I was told when I was ready, I didn't know.

Migraine afterwards for 2 days, then again a couple of days later.  I was told by my OB that it was from the Epi

Unable to get up and had to use a catheder, Had numerous UTI's up until 6 months post birth OB said it was possibly from that.

 

 

I didn't get an Epi with baby number two she decided all I needed was 2 hours for the whole thing.  And wow what a difference it was to feel her coming out and feel my body work to get her here!  Absolutely amazing. 


Babydoll1285's Avatar Babydoll1285 04:49 PM 11-06-2011

I tell all my doula clients and expecting friends, if you want a medicated birth, get an epidural.  DO NOT use IV drugs.  They do not help with labor pains (with my ds, I couldn't stay awake between ctx but I'd wake up screaming at the peaks).  They do have very negative side effects for baby and mom (my ds was in distress and I lost consciousness after every push).  They are bad news.  In comparison to IV drugs, an epidural is not that bad.  

 

I think you're on the right track to hire a doula.  You might also consider a water birth and Hypnobabies.  Much easier on mama and baby with the combination of the three!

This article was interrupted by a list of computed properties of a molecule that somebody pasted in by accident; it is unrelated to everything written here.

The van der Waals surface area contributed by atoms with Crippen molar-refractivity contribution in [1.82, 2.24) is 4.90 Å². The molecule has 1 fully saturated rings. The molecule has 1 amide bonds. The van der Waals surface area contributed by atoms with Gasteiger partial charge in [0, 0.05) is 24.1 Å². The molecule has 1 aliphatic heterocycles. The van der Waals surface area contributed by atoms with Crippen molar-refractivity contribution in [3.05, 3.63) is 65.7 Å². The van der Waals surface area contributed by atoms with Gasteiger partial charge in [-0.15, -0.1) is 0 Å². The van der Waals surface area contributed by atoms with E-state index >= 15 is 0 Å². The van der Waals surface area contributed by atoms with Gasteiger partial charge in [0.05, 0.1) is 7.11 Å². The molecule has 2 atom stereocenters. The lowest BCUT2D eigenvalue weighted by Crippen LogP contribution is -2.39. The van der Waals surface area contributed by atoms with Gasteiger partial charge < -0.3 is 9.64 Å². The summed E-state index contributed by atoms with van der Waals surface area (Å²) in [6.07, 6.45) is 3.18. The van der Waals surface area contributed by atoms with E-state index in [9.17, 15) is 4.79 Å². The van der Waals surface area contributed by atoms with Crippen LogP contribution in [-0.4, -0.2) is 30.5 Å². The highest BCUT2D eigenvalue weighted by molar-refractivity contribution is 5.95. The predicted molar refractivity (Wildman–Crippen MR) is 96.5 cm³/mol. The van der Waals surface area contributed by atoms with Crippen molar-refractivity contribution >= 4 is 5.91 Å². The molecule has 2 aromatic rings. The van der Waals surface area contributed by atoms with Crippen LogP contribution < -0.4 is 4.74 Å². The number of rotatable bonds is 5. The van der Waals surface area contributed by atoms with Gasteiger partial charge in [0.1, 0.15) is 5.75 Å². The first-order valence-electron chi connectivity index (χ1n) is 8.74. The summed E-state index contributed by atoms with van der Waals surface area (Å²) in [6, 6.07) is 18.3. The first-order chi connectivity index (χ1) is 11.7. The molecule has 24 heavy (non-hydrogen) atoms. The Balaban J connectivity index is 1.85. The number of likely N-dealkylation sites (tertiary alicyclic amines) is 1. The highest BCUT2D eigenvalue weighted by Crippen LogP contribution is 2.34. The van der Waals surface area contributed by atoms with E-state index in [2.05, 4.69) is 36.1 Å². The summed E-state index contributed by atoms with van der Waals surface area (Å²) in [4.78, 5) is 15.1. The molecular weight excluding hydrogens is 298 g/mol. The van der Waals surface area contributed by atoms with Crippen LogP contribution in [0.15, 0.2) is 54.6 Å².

justKate's Avatar justKate 06:33 PM 11-06-2011

Quote:

Originally Posted by Babydoll1285 View Post

I tell all my doula clients and expecting friends, if you want a medicated birth, get an epidural.  DO NOT use IV drugs.  They do not help with labor pains (with my ds, I couldn't stay awake between ctx but I'd wake up screaming at the peaks).  They do have very negative side effects for baby and mom (my ds was in distress and I lost consciousness after every push).  They are bad news.  In comparison to IV drugs, an epidural is not that bad.